Egypt's conundrum: An uncertain transition
The critical conundrum facing Egypt cannot be understated.
Barely one year after Egypt democratically elected its first president, the military, supposedly at the behest of “the people,” deposed Mohamed Morsy. It didn't quite rise to replacing the ballot with the bullet but the implied threat therein was close enough to hoist giant red flags over Egypt's future.
Indeed, Mr. Morsy had become a train wreck. His piquant flavor of politics was all Muslim Brotherhood. Despite initial promises of “inclusion,” Egypt rapidly was being turned into an Islamofascist state. Religious law trumped the fundamentals of natural law and trampled secular groups. And the Egyptian economy tanked further.
Yes, the military has installed an interim, nonmilitary leader, Judge Adly Mansour, the head of the Supreme Constitutional Court (though for all of 48 hours), pending new elections, yet to be set. Whether Mr. Mansour is a marionette for the military remains to be seen. As does the question of whether the Brotherhood will revert to the terroristic ways it renounced to gain popular support.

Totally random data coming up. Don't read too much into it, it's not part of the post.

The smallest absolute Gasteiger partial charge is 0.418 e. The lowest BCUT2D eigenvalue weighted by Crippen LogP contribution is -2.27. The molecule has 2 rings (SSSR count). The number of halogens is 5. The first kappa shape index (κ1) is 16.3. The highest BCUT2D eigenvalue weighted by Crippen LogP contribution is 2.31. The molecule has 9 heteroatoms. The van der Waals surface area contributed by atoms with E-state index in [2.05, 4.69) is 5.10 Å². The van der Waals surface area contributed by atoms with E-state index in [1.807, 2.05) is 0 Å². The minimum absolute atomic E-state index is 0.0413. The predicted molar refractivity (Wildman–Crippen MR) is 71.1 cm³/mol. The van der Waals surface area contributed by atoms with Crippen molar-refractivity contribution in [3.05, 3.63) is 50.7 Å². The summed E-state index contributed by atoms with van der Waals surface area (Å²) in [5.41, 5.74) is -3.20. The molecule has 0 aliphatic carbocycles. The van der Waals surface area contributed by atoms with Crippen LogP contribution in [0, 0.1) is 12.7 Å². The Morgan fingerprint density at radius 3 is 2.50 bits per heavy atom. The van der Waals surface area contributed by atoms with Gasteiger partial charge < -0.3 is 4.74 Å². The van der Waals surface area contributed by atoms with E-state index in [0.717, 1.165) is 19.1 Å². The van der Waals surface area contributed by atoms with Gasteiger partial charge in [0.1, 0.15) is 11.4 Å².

But the bigger question for Egypt is the future of electoral legitimacy. What's to prevent the military from simply deposing the next democratically elected president should “the people” — or it — deem the successor unworthy?
A positive sign was that the day after Morsy's Wednesday deposing, the Egyptian people, while not celebrating, appeared to go about their business as normal.
But normalcy cannot long endure governmental and electoral instability.